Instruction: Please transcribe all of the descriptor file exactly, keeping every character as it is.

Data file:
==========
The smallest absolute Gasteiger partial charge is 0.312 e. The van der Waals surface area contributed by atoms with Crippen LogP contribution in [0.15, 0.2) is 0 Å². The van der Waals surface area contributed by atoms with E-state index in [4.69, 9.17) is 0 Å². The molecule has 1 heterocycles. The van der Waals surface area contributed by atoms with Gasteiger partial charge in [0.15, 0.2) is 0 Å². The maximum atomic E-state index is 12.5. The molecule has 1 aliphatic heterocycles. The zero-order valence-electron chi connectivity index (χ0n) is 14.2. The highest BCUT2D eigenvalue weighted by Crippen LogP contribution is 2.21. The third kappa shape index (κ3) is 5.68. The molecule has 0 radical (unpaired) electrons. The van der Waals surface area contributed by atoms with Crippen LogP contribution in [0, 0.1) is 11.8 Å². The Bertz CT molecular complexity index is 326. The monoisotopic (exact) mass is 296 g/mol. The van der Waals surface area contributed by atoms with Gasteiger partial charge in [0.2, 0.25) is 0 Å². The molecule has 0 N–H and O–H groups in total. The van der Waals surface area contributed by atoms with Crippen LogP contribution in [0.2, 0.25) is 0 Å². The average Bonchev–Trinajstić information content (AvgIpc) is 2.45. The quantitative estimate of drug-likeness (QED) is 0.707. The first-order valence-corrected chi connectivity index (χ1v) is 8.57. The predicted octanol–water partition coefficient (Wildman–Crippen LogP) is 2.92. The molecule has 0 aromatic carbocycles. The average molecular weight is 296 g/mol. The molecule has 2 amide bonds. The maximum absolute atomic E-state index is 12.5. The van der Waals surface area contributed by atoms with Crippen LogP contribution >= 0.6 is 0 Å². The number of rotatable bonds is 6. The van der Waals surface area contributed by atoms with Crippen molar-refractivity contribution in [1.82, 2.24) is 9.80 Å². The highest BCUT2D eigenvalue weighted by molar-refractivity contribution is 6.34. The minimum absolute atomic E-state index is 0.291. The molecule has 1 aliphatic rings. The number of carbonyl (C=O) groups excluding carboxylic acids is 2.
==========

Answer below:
The smallest absolute Gasteiger partial charge is 0.312 e. The van der Waals surface area contributed by atoms with Crippen LogP contribution in [0.15, 0.2) is 0 Å². The van der Waals surface area contributed by atoms with E-state index in [4.69, 9.17) is 0 Å². The molecule has 1 heterocycles. The van der Waals surface area contributed by atoms with Gasteiger partial charge in [0.15, 0.2) is 0 Å². The maximum atomic E-state index is 12.5. The molecule has 1 aliphatic heterocycles. The zero-order valence-electron chi connectivity index (χ0n) is 14.2. The highest BCUT2D eigenvalue weighted by Crippen LogP contribution is 2.21. The third kappa shape index (κ3) is 5.68. The molecule has 0 radical (unpaired) electrons. The van der Waals surface area contributed by atoms with Crippen LogP contribution in [0, 0.1) is 11.8 Å². The Bertz CT molecular complexity index is 326. The monoisotopic (exact) mass is 296 g/mol. The van der Waals surface area contributed by atoms with Gasteiger partial charge in [0.2, 0.25) is 0 Å². The molecule has 0 N–H and O–H groups in total. The van der Waals surface area contributed by atoms with Crippen LogP contribution in [0.2, 0.25) is 0 Å². The average Bonchev–Trinajstić information content (AvgIpc) is 2.45. The quantitative estimate of drug-likeness (QED) is 0.707. The first-order valence-corrected chi connectivity index (χ1v) is 8.57. The predicted octanol–water partition coefficient (Wildman–Crippen LogP) is 2.92. The molecule has 0 aromatic carbocycles. The average molecular weight is 296 g/mol. The molecule has 2 amide bonds. The maximum absolute atomic E-state index is 12.5. The van der Waals surface area contributed by atoms with Crippen LogP contribution >= 0.6 is 0 Å². The number of rotatable bonds is 6. The van der Waals surface area contributed by atoms with Crippen molar-refractivity contribution in [1.82, 2.24) is 9.80 Å². The highest BCUT2D eigenvalue weighted by molar-refractivity contribution is 6.34. The minimum absolute atomic E-state index is 0.291. The molecule has 1 aliphatic rings. The number of carbonyl (C=O) groups excluding carboxylic acids is 2.